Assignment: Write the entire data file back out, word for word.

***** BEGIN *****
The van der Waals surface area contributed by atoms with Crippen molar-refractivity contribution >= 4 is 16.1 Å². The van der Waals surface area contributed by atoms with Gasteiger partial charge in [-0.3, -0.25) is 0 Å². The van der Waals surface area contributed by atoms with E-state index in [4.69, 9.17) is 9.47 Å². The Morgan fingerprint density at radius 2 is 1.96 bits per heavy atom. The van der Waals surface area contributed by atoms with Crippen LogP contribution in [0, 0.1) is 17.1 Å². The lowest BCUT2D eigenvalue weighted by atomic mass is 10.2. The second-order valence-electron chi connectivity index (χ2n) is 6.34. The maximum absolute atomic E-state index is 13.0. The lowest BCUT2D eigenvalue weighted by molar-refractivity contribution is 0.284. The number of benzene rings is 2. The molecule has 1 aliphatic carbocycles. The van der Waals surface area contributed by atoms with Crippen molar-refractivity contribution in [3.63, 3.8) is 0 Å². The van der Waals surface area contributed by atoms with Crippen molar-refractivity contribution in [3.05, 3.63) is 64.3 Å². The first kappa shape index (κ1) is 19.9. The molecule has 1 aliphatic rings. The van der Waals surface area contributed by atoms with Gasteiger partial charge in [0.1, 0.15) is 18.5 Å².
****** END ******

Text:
The van der Waals surface area contributed by atoms with Crippen molar-refractivity contribution >= 4 is 16.1 Å². The van der Waals surface area contributed by atoms with Gasteiger partial charge in [-0.3, -0.25) is 0 Å². The van der Waals surface area contributed by atoms with E-state index in [4.69, 9.17) is 9.47 Å². The Morgan fingerprint density at radius 2 is 1.96 bits per heavy atom. The van der Waals surface area contributed by atoms with Crippen LogP contribution in [0, 0.1) is 17.1 Å². The lowest BCUT2D eigenvalue weighted by atomic mass is 10.2. The second-order valence-electron chi connectivity index (χ2n) is 6.34. The maximum absolute atomic E-state index is 13.0. The lowest BCUT2D eigenvalue weighted by molar-refractivity contribution is 0.284. The number of benzene rings is 2. The molecule has 1 aliphatic carbocycles. The van der Waals surface area contributed by atoms with Crippen molar-refractivity contribution in [3.63, 3.8) is 0 Å². The van der Waals surface area contributed by atoms with Crippen molar-refractivity contribution in [3.05, 3.63) is 64.3 Å². The first kappa shape index (κ1) is 19.9. The molecule has 1 aliphatic rings. The van der Waals surface area contributed by atoms with Gasteiger partial charge in [0.1, 0.15) is 18.5 Å².